We cannot survive without our biological genetic blueprints. Culture may make us fully human, but without biology, we are nothing but a thin soup of carbonated water and trace minerals. Yet liberal thinking must insist that the cultural layer is doing all the heavy lifting and that any biologically hard-wired drives are vestigial relics, no-longer relevant to the functioning of society.

We should — [of course!] — aspire to better ourselves and continue to seek a more equitable world, but many of the low-hanging fruit have already been plucked. The topics we need to make progress on today are hot-button issues which go right to the heart of what it is to be human. They confront head-on the primitive urges, which —though perhaps buried — still have veto control over our emotions and behaviors.

Worse still, these hard-wired routines, being primitive reptilian evolutionary baggage, are not very smart and can easily be tricked and manipulated by any individuals not ideologically committed to insisting they don’t exist…

Ideally, laws and norms should complement or overrule the underlying biological programming. For example, we don’t [yet] need laws to force people to have sex and make children, because, for the majority, the hard-wired biological drives take care of that; but we do need laws to stop people killing each other, because unfortunately Homo sapiens are wired for violence and we need civilizing laws to keep us under control.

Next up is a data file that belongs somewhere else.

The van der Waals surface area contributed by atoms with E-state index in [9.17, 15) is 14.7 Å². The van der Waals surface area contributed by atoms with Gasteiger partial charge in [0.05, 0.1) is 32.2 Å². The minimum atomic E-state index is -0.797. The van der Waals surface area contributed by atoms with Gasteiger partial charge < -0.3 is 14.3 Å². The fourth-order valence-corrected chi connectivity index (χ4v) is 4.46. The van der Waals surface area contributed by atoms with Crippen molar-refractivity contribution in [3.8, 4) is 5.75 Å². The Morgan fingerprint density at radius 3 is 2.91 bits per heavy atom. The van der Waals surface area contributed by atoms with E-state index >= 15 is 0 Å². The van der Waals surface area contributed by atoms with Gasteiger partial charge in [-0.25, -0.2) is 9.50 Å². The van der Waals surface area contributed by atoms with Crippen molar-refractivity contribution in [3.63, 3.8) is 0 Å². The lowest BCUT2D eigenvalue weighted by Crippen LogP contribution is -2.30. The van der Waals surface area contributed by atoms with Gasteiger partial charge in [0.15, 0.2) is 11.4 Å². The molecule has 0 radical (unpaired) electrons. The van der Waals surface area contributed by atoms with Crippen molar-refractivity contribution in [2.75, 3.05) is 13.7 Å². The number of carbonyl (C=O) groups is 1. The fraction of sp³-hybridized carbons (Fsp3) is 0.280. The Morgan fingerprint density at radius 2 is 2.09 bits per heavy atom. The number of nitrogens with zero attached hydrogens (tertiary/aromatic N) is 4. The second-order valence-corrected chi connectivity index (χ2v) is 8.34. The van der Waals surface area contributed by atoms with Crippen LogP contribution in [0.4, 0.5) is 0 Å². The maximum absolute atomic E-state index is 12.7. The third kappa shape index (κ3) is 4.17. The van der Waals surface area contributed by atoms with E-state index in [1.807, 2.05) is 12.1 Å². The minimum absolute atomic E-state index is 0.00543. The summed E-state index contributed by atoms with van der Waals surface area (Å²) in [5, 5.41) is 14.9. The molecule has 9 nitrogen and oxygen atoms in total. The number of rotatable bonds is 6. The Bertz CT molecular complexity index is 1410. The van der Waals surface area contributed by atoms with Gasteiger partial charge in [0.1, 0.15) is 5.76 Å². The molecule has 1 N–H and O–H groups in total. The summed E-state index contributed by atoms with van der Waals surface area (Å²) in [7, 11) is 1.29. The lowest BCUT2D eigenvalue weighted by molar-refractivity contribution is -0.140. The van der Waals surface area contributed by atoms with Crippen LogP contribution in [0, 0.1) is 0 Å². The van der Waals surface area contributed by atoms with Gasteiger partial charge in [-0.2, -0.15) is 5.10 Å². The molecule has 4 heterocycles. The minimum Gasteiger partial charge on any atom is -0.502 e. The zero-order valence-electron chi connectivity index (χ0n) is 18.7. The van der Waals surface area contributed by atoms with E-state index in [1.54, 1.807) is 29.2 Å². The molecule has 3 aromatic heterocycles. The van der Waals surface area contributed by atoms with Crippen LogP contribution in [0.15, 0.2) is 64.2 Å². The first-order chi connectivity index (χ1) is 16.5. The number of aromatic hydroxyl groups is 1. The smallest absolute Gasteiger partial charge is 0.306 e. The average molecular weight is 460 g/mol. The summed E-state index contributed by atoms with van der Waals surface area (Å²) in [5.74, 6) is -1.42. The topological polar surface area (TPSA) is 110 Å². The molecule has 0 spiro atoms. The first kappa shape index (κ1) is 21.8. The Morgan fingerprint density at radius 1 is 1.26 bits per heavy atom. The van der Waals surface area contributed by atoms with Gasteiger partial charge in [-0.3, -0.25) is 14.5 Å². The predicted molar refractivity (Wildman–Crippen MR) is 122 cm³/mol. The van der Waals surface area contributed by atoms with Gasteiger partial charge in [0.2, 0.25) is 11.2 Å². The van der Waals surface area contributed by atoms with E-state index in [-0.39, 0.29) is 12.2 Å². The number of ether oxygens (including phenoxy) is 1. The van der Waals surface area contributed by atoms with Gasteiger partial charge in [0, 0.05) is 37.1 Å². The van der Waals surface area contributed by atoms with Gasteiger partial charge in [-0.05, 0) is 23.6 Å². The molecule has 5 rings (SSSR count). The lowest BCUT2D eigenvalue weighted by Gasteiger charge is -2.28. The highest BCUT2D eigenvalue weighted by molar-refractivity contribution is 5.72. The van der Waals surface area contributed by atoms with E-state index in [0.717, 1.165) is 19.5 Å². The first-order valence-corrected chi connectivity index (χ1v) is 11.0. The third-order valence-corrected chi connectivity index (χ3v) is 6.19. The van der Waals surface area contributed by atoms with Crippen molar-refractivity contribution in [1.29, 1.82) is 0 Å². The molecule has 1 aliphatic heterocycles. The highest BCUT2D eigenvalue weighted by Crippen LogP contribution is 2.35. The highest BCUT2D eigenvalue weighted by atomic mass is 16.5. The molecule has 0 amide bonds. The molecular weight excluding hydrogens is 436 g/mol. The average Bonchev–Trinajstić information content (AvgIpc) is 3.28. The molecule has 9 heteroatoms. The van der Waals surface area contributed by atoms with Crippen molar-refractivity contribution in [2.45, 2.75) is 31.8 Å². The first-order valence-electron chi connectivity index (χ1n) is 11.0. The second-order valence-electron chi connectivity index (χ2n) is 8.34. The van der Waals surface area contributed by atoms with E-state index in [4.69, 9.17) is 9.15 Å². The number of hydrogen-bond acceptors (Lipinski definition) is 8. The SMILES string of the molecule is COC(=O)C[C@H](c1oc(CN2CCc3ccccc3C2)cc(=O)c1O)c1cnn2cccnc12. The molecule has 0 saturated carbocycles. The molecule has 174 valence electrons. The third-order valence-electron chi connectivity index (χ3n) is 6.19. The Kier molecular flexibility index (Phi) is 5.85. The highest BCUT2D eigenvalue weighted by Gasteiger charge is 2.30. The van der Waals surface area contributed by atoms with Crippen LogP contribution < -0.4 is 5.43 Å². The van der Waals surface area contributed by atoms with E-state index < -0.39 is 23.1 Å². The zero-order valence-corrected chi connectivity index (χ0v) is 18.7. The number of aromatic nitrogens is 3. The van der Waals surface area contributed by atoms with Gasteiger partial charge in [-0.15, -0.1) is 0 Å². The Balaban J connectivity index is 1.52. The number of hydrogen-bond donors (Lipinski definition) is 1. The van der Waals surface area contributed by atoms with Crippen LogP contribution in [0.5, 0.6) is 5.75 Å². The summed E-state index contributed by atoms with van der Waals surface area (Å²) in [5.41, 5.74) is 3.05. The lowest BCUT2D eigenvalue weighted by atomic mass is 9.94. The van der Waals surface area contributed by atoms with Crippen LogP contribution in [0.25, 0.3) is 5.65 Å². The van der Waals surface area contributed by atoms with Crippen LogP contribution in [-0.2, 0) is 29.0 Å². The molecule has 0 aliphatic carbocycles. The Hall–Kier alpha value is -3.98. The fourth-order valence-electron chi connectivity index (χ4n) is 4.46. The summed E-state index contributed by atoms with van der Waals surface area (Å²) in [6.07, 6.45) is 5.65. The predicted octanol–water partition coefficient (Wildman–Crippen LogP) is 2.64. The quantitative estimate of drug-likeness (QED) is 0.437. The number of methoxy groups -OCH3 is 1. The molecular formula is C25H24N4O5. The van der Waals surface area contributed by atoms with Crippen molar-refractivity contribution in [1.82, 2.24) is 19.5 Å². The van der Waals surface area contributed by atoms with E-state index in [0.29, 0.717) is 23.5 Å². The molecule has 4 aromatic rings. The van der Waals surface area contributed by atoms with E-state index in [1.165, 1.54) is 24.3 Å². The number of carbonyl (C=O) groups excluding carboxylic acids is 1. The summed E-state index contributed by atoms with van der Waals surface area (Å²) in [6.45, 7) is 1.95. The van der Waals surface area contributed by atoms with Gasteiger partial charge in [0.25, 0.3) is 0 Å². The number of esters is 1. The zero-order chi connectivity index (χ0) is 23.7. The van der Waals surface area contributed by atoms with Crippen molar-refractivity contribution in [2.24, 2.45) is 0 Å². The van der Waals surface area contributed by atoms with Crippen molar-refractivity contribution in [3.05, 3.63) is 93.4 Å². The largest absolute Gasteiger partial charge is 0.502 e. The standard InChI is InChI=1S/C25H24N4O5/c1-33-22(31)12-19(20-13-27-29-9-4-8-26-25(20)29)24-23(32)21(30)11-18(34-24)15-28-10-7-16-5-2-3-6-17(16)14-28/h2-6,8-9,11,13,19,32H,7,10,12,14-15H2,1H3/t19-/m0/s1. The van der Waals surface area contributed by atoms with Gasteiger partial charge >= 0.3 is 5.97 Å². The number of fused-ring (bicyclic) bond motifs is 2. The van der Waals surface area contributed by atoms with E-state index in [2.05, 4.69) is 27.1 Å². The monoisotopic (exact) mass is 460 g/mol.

Designing policy based on the assumption that we are all created psychologically identical and that there is no such thing as innate biology—or if there is, we can ride roughshod over it without consequences—is naive, dangerous, and ultimately bananas!

Buy My Novels

Monkey Logic

Explaining the obvious. Psychosocial slants on the future of our species.

Monkey Logic

Making sense of our technosocial reality. A jaded, light-hearted, weekly dive into the dark currents drawing us into the future. A Medium publication about people, tech and the future.

Toby Weston

Written by

Author, Artist, and Technologist. I write to entertain, educate, and to make this deranged reality fit inside my head!

Monkey Logic

Making sense of our technosocial reality. A jaded, light-hearted, weekly dive into the dark currents drawing us into the future. A Medium publication about people, tech and the future.